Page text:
Pythonic code: the with statement

By Matt Layman on April 4, 2017

This post continues a series on “Pythonic” code. Pythonic code is code that fits well with the design of the Python language. Previously, I wrote about list comprehensions as a powerful way to manipulate Python’s list data structure. This post will cover the with statement.

  1. The list comprehension
  2. The with statement
  3. The property decorator
  4. Built-in functions
  5. Using the standard library
  6. Leveraging packages

The with statement

One task that you are likely to encounter while programming Python is the need to open a file. That file might contain tables of data or pictures of kittens. Whatever you find yourself doing, you’ll come across the open function. Let’s work through a thought experiment which can help explain why you should use with.

If you’re brand new to Python, you might open a file like so:

f = open('kitteh.jpg', 'rb')
cat_pic = f.read()
# Do other stuff with the cat picture.

After speaking with a friend with more Python experience than you, you learn that you’re supposed to close files or else the operating system will eventually run into trouble (because it can only track a limited number of open files). You rewrite your code:

f = open('kitteh.jpg', 'rb')
cat_pic = f.read()
# Do other stuff with the cat picture.
f.close()

Then you learn that errors can happen. Being a good developer, you attempt to handle any errors.

try:
    f = open('kitteh.jpg', 'rb')
    cat_pic = f.read()
    # Do other stuff with the cat picture.
    f.close()
except:
    print('oops, something went wrong.')

Your friend tells you that you’ve added a bug. What? How could that be? She tells you that an error can happen before the file is closed. You go read more Python documentation and learn about finally. The code is reworked again to look like:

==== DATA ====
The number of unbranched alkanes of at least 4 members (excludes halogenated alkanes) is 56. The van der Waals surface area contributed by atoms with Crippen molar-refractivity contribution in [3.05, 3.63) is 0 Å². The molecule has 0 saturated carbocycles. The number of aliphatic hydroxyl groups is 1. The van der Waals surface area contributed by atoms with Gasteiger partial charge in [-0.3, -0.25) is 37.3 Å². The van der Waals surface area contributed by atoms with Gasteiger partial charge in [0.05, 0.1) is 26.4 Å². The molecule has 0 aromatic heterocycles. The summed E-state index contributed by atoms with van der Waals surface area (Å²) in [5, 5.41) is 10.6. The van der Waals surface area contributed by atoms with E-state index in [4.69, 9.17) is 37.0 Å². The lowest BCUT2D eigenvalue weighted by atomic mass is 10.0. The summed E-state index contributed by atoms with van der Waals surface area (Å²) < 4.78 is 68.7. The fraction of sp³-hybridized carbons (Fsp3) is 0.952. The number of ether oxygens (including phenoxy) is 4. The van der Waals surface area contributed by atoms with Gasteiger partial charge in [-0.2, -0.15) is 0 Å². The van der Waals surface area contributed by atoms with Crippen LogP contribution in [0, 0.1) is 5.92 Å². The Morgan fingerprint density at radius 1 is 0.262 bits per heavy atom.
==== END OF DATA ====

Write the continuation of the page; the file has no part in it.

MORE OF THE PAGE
try:
    f = open('kitteh.jpg', 'rb')
    cat_pic = f.read()
    # Do other stuff with the cat picture.
except:
    print('oops, something went wrong.')
finally:
    f.close()

This code is not stellar. If you had to write 200 lines of extra code for “doing other stuff,” then there is a lot of distance between opening and closing the file. Viewed another way, there is a lot space between setting something up and tearing it down later.

This is a perfect place to use with. Let’s restate the code with the with statement.

with open('kitteh.jpg', 'rb') as f:
    cat_pic = f.read()
try:
    # Do other stuff with the cat picture.
except:
    print('oops, something went wrong.')

At first, you might be suspect of this code. Where did the close call go? The with statement used an extra concept called a context manager. Context managers are designed to handle setup and tear down for anything that needs it. A context manager is some code that implements an __enter__ and __exit__ method.

When open is used with a with statement, a special context manager is called. After the scope of the with block passes (i.e., reading the file content into cat_pic), the interpreter will execute an __exit__ method on the context manager. The open context manager will close the file in __exit__. All of this work is neatly tucked away from the developer. You have the guarantee that the file gets closed and do not have to do that work on your own.

The open context manager is probably the most common usage of the with statement. Other uses of with can include threading locks, timers, or even nicer interfaces for unit testing exceptions. Finally, Python let’s you create your own context managers. Check out contextlib for more info. I’ve included this example to give you a quick idea in action.

>>> from contextlib import contextmanager
>>> @contextmanager
... def praise():
...     print('You can do it.')
...     yield
...     print('You made it.')
...
>>> with praise():
...     print('I am trying to code.')
...
You can do it.
I am trying to code.
You made it.

The with statement is another valuable tool for your Python programmer toolbelt. The key thing to remember is that it can help you clean up any code where you need to set things up or tear things down.

If you want to chat about this with me, I'm @mblayman on Twitter.



Matt Layman

Matt is the lead software engineer at Storybird.

Always eager to talk about Python and other technology topics, Matt organizes Python Frederick in Frederick, Maryland (NW of Washington D.C.) and seeks to grow software skills for people in his community.